Hmmm... Metronidazole (Flagyl) is usually indicated for bugs like Giardia... personally, I'd be going for Panacur (fenbendazole) to combat that. And if the breeder's vet suspects that Giardia is a likelyhood, then Belle certainly would have picked that up well before you took her home... thus the breeder could be liable for some compensation regarding your vet bills. Gestation for Giardia is 5 to 12 days in dogs...

 

Right now, the best sign is that Belle is still with us and hopefully will recover in due course. Parvo can kill small pups within a few days - even with treatment - so your prompt action in getting her to a vet and onto fluid/medical treatment is the best christmas present she could hope for. Well done @Leon!

 

What breed is little Belle? Maybe I can get a mind picture of her to smile about... *grin*

 

T.

 

 

Belle is an English Staffordshire Bull Terrier blue in colour. We picked her up today at 3pm. She has been to the toilet both pee and number twos and we have collect the stool and will take it back for tests as they said it will take 2 days to get the results. I would like to know what she has had. 

She is on 2 tablets of Clavulox per day for 10 days. 1/4 tablet of Cerenia which is anti-nausea in the morning and also have a wafer of Ondansetron which is given only half if she is still nauseous.

 
She has lost 200 grams in weight she was 3.5 kgs before this happened. Now she looks poorly but alive and was very happy to be home.
We are feeding her boiled chicken and only a little bit of her biscuits Royal Canin puppy food. She is sleeping now and has been for a while. 
I was lucky that I transferred her to the Lort Smith Animal Hospital other wise the bill would of been through the roof ARH Essendon was $1800 for 24 hrs 3 1/2 days at Lort Smith was just under $1400. Not a nice Christmas present but also very happy she is still with us.  
she was wormed on the 15/12/19 and had her shot on the 16/12/19

Edited by Leon
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tdierikx   

That is wonderful news @Leon! I'm sure she'll really thrive now she's home with you...

 

If she did actually have Parvo, your very quick action in getting her to ARH was the one thing that saved her life... I'm hoping that it was similarly symptomed bug like Coronavirus or even Giardia, as both of those are much easier to deal with the disinfection and shedding aftermath. Parvo pathogens can live in the environment for 12 to 18 months, but the other 2 have MUCH shorter lifespans.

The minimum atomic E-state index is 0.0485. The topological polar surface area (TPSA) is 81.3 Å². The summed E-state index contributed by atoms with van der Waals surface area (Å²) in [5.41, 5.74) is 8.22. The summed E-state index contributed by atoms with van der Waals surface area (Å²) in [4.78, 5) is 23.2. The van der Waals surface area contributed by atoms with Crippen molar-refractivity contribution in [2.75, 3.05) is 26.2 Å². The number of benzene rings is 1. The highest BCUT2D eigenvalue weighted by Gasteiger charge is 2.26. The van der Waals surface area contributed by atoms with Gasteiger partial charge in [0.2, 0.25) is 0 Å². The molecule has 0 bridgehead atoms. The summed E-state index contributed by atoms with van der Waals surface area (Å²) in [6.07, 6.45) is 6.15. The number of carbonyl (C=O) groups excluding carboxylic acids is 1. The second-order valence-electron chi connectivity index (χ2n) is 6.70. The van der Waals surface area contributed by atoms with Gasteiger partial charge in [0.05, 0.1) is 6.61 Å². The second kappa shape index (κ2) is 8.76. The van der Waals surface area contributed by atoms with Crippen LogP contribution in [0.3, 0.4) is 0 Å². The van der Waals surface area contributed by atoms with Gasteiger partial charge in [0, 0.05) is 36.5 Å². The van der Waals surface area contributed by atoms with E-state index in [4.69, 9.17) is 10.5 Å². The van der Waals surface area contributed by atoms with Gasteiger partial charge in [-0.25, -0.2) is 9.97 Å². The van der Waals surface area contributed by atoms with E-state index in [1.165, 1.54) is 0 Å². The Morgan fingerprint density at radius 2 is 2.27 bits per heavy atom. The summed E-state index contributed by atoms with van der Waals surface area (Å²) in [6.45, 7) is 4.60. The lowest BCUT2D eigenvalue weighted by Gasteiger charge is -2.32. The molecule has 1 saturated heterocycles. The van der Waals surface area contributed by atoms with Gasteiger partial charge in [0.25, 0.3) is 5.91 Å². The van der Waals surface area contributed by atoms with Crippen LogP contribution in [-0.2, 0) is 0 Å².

She sounds absolutely gorgeous... baby blue Staffords are stunning little whirlwinds... *grin*

 

Merry Christmas little Belle... your daddy loves you very much and you gave him such a scare... but now you can get down to the job of giving and getting lots of love and cuddles, OK?

 

T.

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Leon   
1 hour ago, tdierikx said:

That is wonderful news @Leon! I'm sure she'll really thrive now she's home with you...

 

If she did actually have Parvo, your very quick action in getting her to ARH was the one thing that saved her life... I'm hoping that it was similarly symptomed bug like Coronavirus or even Giardia, as both of those are much easier to deal with the disinfection and shedding aftermath. Parvo pathogens can live in the environment for 12 to 18 months, but the other 2 have MUCH shorter lifespans.

 

She sounds absolutely gorgeous... baby blue Staffords are stunning little whirlwinds... *grin*

 

Merry Christmas little Belle... your daddy loves you very much and you gave him such a scare... but now you can get down to the job of giving and getting lots of love and cuddles, OK?

 

T.

Thank you for your help and all other comments Belle is doing well between my partner my son and myself we are looking after her around the clock. Currently she is sleeping as she was up most of the night just happy to be home. 
 

Belle and myself wish everyone a merry Christmas and a safe and happy new year. 

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tdierikx   

Good to hear she's keeping you all on your toes... Staffords can be real little terrors when they decide it's playtime in the middle of the night... lol!

 

The best thing for her is lots of rest and cuddle time now... chilling on the couch with her fave humans is the first "trick" she can learn, yes?

 

T.

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So thrilled you have all come through this very scary time.  Looking forward to when you can manage the posting of photos.  :laugh::laugh::laugh:

 

Belle is one very fortunate little girl to have a family so on the ball and to have acted so quickly:thumbsup::thumbsup::thumbsup:

 

 

 

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Boronia   

It's such good news she is now home, you must have been so worried.

I hope she continues to get better every day :)

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Missymoo   

Hi Leon,

 

I hope Belle is doing ok, but there were a few things that rang alarm bells in this post for me...did you breeder tell other puppy buyers?  Is the breeder at least covering some of your vet costs also?  You are well within your rights to claim these, if it was my pups Id be rushing to pay for them.  I had one of a litter come back a light positive but recovered within hours of fluids, turns out (as mentioned by others here) it was caused by a vaccination reaction (as its a live vaccine) 

However, I was on the phone to owner, her vet, my vet, other new owners in litter, trying to work out where it might have come from and cleaning cleaning cleaning!!  Even though it was found to be a vaccination reaction I STILL: paid the vet bill of just over $1000 as I still felt awful for new owners.  This is what an ETHICAL breeder that cares about their puppies would do.  Im so glad you got onto it fast and Belle is still with you <3